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Summary:

Imagine you’re watching a movie via Internet-based VOD, one of those flicks you choose purely for the action scenes. Problem is, the dialogue is horrendous. What do you do? Skip ahead, of course. Such skipping can be a major technical challenge, however, especially if your VOD […]

Imagine you’re watching a movie via Internet-based VOD, one of those flicks you choose purely for the action scenes. Problem is, the dialogue is horrendous. What do you do? Skip ahead, of course. Such skipping can be a major technical challenge, however, especially if your VOD provider uses P2P technology to deliver its video streams. But five researchers from Spanish ISP Telefonica and UC Irvine have come up with a way to solve this problem.

The gang of five have developed a system called “Kangaroo” that promises to deal with jumpy VOD viewers by improving the architecture of the underlying P2P network. Kangaroo was field-tested during the 2008 Olympics, and its technology was presented at the 8th International Workshop on Peer-to-Peer Systems in Boston last week. While the details of this technology are admittedly a bit geeky, they help to understand illustrate why previous P2P VOD efforts like Joost and Babelgum failed and why smaller providers like Global Media Services/GridCast and MediaMelon need big content partners to make P2P work.

Jumping back and forth within a movie can be tricky even for traditional VOD providers that don’t use P2P. Chris Albrecht’s recent Amazon HD VOD test demonstrated this well; Amazon’s service had numerous problems with its video quality after a jump, and each skip took a long time.

Try to make a similar switch in a P2P environment, and you’re gonna have a host of new issues. P2P tends to work best if many users watch the same thing more or less at the same time, or if newer viewers can access cached content from others that are already halfway into the movie — something the UCI and Telefonica researchers call a “cascade of peers.” Introduce skipping to such a system, and your neat caching cascade suddenly goes out of the window.

This is where Kangaroo hops to the rescue. The system uses a tracker server similar to the one used by BitTorrent to help peers find each other and make sure everyone gets their fair share of bits and bytes. However, Kangaroo’s tracker goes a few steps further, keeping track of not just which part of a video each user is watching at any given time, but which parts of a video they’ve already watched. Those are pretty resource-intensive tasks, which is why Kangaroo uses some hash table magic as well as a few educated guesses to avoid constant communication with those jumpy peers.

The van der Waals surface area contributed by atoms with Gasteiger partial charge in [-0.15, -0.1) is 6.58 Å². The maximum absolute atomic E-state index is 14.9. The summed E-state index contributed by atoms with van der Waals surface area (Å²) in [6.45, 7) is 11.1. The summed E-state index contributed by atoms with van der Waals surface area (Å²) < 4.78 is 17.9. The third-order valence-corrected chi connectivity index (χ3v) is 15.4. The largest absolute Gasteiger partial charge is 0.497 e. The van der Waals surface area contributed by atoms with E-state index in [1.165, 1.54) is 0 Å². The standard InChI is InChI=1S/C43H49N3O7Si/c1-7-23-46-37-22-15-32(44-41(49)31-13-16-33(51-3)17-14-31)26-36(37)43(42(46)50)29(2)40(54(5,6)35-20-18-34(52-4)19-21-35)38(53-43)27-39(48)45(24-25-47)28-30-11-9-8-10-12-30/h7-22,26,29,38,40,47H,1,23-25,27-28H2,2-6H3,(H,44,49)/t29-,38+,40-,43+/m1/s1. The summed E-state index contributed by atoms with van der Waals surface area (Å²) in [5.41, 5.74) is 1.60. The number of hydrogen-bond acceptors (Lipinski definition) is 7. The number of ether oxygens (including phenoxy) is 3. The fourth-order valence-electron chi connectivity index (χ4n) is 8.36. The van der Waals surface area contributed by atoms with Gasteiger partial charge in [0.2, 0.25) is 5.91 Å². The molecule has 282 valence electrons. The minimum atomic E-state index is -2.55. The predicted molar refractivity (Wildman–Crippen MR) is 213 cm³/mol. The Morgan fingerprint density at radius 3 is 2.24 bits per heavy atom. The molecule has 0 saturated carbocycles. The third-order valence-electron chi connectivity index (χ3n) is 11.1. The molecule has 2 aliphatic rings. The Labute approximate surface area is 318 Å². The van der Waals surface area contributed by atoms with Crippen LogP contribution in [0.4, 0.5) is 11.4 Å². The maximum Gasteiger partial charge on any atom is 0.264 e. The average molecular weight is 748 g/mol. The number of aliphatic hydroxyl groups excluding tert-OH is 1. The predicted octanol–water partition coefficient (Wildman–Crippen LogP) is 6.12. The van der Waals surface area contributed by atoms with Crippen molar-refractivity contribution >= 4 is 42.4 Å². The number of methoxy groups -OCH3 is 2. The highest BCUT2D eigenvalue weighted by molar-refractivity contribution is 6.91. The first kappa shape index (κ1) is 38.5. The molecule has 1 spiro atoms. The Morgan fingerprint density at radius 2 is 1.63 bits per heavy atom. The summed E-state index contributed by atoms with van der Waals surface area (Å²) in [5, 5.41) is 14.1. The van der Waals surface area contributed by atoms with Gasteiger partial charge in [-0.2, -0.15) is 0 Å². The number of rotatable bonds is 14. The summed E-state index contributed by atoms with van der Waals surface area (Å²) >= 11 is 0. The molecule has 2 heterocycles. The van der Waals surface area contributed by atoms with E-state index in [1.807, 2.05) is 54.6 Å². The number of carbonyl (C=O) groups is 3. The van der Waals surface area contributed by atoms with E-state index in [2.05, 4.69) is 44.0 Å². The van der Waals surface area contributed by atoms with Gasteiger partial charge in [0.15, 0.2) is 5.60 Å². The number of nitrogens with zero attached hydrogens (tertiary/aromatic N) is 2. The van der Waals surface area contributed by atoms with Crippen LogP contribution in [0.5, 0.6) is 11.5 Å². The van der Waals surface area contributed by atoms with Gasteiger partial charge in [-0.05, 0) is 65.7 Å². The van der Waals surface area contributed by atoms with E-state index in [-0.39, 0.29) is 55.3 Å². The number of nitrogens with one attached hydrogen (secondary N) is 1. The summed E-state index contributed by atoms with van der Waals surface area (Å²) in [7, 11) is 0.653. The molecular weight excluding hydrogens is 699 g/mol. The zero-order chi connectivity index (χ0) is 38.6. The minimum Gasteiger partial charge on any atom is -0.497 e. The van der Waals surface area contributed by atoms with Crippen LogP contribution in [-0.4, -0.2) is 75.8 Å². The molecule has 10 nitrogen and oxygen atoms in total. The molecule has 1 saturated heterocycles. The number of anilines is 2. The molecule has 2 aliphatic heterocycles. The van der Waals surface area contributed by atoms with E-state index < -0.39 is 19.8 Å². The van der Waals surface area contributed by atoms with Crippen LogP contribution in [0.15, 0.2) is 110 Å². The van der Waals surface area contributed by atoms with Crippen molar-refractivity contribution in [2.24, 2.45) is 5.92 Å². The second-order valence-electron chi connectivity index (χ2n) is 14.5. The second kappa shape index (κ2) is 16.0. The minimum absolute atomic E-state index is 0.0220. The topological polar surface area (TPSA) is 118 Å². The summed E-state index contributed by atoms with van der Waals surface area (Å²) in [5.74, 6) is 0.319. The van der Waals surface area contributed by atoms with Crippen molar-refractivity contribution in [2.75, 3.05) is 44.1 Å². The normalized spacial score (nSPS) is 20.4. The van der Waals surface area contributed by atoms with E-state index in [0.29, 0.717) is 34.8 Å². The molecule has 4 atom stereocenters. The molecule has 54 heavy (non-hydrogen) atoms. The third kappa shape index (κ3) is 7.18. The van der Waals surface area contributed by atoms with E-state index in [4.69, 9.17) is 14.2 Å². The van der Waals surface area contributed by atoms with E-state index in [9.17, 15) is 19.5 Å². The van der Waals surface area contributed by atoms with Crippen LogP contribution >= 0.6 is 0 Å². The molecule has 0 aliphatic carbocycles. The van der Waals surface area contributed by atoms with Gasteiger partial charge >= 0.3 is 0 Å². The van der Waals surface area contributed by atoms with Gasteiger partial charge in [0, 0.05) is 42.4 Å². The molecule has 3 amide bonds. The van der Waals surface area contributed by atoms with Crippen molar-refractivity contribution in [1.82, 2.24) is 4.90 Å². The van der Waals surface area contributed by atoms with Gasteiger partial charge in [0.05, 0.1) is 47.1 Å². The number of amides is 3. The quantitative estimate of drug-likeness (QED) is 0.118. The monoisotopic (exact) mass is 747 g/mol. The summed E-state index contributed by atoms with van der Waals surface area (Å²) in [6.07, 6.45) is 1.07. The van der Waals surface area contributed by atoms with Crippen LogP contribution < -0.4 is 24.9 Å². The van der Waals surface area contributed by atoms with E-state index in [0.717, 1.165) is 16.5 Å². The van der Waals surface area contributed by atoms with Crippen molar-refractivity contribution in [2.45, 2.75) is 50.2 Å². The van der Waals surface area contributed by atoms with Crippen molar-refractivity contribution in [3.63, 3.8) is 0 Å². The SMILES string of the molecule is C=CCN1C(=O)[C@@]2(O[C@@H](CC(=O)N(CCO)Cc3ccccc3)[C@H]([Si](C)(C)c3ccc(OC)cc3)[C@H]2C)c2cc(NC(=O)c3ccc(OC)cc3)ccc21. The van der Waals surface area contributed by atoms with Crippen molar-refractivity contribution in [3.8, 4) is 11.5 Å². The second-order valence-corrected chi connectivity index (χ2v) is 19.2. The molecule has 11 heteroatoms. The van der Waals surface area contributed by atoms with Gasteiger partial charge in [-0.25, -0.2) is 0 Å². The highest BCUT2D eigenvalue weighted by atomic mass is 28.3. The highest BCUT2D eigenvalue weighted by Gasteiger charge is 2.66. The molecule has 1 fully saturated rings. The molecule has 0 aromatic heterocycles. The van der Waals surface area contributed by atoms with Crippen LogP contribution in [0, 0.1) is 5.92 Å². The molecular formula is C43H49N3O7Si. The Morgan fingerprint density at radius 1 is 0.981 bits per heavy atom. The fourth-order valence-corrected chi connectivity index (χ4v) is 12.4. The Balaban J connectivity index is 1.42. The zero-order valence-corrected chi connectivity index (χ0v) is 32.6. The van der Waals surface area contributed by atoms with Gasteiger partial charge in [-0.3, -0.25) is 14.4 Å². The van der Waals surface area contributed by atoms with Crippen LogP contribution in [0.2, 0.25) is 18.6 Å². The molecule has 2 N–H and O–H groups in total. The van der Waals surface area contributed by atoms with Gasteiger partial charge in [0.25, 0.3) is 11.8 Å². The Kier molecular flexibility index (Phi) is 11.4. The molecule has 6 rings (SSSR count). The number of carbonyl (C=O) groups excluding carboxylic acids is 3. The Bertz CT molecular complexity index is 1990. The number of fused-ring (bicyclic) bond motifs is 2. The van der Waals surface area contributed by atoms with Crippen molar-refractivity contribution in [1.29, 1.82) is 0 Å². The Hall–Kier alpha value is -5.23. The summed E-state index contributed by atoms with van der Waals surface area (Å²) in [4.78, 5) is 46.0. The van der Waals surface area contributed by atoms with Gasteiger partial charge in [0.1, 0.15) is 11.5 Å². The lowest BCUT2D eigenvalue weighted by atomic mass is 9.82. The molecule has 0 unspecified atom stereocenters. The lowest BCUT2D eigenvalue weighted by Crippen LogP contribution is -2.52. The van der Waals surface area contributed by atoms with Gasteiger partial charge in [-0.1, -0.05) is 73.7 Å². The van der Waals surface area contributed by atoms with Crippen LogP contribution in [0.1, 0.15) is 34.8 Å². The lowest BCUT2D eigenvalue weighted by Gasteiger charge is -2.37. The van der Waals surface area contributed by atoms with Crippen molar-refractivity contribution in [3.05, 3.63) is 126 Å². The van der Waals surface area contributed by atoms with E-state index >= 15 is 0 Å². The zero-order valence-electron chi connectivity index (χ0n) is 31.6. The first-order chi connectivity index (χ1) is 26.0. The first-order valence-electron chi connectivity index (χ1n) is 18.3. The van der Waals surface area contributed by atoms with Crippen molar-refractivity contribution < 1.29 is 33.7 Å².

Kangaroo was tested in a lab environment with thousands of simulated peers, as well as with several hundred users, during the 2008 Olympics. The researchers were also able to use some internal data from Telefonica’s own VOD service, consisting of 65,498 VOD sessions, to get a sense of how people really use these services. Turns out that 90 percent percent of viewers do 10 or less jumps within a movie — a number the folks behind Kangaroo think it can handle.

So how about other P2P vendors? Both Joost and Babelgum ditched their P2P VOD efforts in recent months and went back to server-based video streaming. When asked whether those impatient, skipping viewers may have had something to do with the change in direction, Telefonica researcher and Kangaroo co-inventor Parminder Chhabra replied that Joost and Babelgum probably had a similar approach for skipping content as part of their proprietary P2P solutions.

However, good algorithms only get you so far. “At every jump operation, you have to quickly find new peers with whom you can share data,” Chhabra explained. “These systems work better if there are a large number of simultaneous users of the system.” We all know that Joost wasn’t exactly the popular kid when it relied on its external app, which is why users ended up getting a lot of their content from Joost’s servers, despite its P2P architecture.

In other words, there are two components necessary to making P2P VOD work: Good technology that is capable of dealing with lack of patience on the part of the viewer, and good content that will lead to more viewers — and potentially much less skipping.

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  1. Drew Robertson Sunday, May 3, 2009

    There’s a third element for success for P2P – a revenue model. If P2P vendors cannot lock viewers into either PPV or subscriptions plans who will pay the content providers? VoD is hard enough to monetize – sorry I meant to say impossible. If you give the viewer control of the stream he will inevitably bypass commercials a la Tivo.